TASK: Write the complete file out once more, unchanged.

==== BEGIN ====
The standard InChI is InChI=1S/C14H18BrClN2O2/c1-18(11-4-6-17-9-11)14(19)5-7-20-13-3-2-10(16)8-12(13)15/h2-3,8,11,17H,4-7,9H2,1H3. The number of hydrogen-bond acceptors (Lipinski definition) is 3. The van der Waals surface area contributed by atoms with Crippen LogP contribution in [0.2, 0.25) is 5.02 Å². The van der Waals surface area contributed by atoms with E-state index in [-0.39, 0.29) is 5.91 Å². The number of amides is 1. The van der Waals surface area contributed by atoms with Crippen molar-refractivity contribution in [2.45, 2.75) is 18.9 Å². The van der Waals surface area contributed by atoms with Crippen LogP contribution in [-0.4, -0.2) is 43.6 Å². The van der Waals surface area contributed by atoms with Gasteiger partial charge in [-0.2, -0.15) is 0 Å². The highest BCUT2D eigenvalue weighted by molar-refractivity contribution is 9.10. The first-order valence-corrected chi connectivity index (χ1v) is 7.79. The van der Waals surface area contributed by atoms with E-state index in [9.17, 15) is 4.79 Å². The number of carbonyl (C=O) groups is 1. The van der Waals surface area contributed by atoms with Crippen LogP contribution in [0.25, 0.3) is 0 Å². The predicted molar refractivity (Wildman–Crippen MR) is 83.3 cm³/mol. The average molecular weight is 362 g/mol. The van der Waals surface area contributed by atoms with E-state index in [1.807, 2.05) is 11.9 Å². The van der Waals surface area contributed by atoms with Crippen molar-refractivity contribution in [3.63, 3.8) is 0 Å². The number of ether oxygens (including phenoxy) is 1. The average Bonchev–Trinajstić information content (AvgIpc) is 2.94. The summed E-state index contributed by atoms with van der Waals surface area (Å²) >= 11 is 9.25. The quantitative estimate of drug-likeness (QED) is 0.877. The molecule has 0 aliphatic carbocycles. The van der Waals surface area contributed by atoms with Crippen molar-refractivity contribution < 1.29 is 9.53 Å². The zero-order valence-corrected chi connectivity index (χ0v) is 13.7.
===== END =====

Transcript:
The standard InChI is InChI=1S/C14H18BrClN2O2/c1-18(11-4-6-17-9-11)14(19)5-7-20-13-3-2-10(16)8-12(13)15/h2-3,8,11,17H,4-7,9H2,1H3. The number of hydrogen-bond acceptors (Lipinski definition) is 3. The van der Waals surface area contributed by atoms with Crippen LogP contribution in [0.2, 0.25) is 5.02 Å². The van der Waals surface area contributed by atoms with E-state index in [-0.39, 0.29) is 5.91 Å². The number of amides is 1. The van der Waals surface area contributed by atoms with Crippen molar-refractivity contribution in [2.45, 2.75) is 18.9 Å². The van der Waals surface area contributed by atoms with Crippen LogP contribution in [-0.4, -0.2) is 43.6 Å². The van der Waals surface area contributed by atoms with Gasteiger partial charge in [-0.2, -0.15) is 0 Å². The highest BCUT2D eigenvalue weighted by molar-refractivity contribution is 9.10. The first-order valence-corrected chi connectivity index (χ1v) is 7.79. The van der Waals surface area contributed by atoms with E-state index in [9.17, 15) is 4.79 Å². The number of carbonyl (C=O) groups is 1. The van der Waals surface area contributed by atoms with Crippen LogP contribution in [0.25, 0.3) is 0 Å². The predicted molar refractivity (Wildman–Crippen MR) is 83.3 cm³/mol. The average molecular weight is 362 g/mol. The van der Waals surface area contributed by atoms with E-state index in [1.807, 2.05) is 11.9 Å². The van der Waals surface area contributed by atoms with Crippen molar-refractivity contribution in [3.63, 3.8) is 0 Å². The number of ether oxygens (including phenoxy) is 1. The average Bonchev–Trinajstić information content (AvgIpc) is 2.94. The summed E-state index contributed by atoms with van der Waals surface area (Å²) >= 11 is 9.25. The quantitative estimate of drug-likeness (QED) is 0.877. The molecule has 0 aliphatic carbocycles. The van der Waals surface area contributed by atoms with Crippen molar-refractivity contribution < 1.29 is 9.53 Å². The zero-order valence-corrected chi connectivity index (χ0v) is 13.7.